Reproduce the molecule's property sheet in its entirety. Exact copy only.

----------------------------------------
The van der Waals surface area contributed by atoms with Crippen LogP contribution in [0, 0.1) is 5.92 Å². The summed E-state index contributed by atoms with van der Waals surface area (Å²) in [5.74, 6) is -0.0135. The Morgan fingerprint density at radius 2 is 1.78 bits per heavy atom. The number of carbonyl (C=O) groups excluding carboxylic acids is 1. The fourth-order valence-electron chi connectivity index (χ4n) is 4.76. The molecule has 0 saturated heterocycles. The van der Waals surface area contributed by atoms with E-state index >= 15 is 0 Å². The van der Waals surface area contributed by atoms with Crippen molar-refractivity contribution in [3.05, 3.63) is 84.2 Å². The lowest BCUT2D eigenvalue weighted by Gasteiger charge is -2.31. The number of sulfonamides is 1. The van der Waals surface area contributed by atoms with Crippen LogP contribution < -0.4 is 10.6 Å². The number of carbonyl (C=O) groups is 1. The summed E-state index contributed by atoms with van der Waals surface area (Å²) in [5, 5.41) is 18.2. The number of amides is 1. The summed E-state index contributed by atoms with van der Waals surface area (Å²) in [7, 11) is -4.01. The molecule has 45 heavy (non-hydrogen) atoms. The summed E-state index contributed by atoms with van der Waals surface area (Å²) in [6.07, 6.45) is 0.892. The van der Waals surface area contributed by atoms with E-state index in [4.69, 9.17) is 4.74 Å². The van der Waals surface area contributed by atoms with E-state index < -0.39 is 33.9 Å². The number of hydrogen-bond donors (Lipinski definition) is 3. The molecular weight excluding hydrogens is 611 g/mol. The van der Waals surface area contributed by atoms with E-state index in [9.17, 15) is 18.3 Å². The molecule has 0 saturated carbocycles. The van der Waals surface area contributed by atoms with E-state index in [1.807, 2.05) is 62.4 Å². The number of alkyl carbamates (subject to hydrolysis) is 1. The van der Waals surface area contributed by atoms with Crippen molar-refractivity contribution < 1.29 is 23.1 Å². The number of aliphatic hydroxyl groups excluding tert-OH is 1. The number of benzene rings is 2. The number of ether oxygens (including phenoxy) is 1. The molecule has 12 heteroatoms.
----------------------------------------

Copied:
The van der Waals surface area contributed by atoms with Crippen LogP contribution in [0, 0.1) is 5.92 Å². The summed E-state index contributed by atoms with van der Waals surface area (Å²) in [5.74, 6) is -0.0135. The Morgan fingerprint density at radius 2 is 1.78 bits per heavy atom. The number of carbonyl (C=O) groups excluding carboxylic acids is 1. The fourth-order valence-electron chi connectivity index (χ4n) is 4.76. The molecule has 0 saturated heterocycles. The van der Waals surface area contributed by atoms with E-state index >= 15 is 0 Å². The van der Waals surface area contributed by atoms with Crippen molar-refractivity contribution in [3.05, 3.63) is 84.2 Å². The lowest BCUT2D eigenvalue weighted by Gasteiger charge is -2.31. The number of sulfonamides is 1. The van der Waals surface area contributed by atoms with Crippen LogP contribution < -0.4 is 10.6 Å². The number of carbonyl (C=O) groups is 1. The summed E-state index contributed by atoms with van der Waals surface area (Å²) in [5, 5.41) is 18.2. The number of amides is 1. The summed E-state index contributed by atoms with van der Waals surface area (Å²) in [7, 11) is -4.01. The molecule has 45 heavy (non-hydrogen) atoms. The summed E-state index contributed by atoms with van der Waals surface area (Å²) in [6.07, 6.45) is 0.892. The van der Waals surface area contributed by atoms with E-state index in [4.69, 9.17) is 4.74 Å². The van der Waals surface area contributed by atoms with E-state index < -0.39 is 33.9 Å². The number of hydrogen-bond donors (Lipinski definition) is 3. The molecular weight excluding hydrogens is 611 g/mol. The van der Waals surface area contributed by atoms with E-state index in [9.17, 15) is 18.3 Å². The molecule has 0 saturated carbocycles. The van der Waals surface area contributed by atoms with E-state index in [1.807, 2.05) is 62.4 Å². The number of alkyl carbamates (subject to hydrolysis) is 1. The van der Waals surface area contributed by atoms with Crippen molar-refractivity contribution < 1.29 is 23.1 Å². The number of aliphatic hydroxyl groups excluding tert-OH is 1. The number of benzene rings is 2. The number of ether oxygens (including phenoxy) is 1. The molecule has 12 heteroatoms.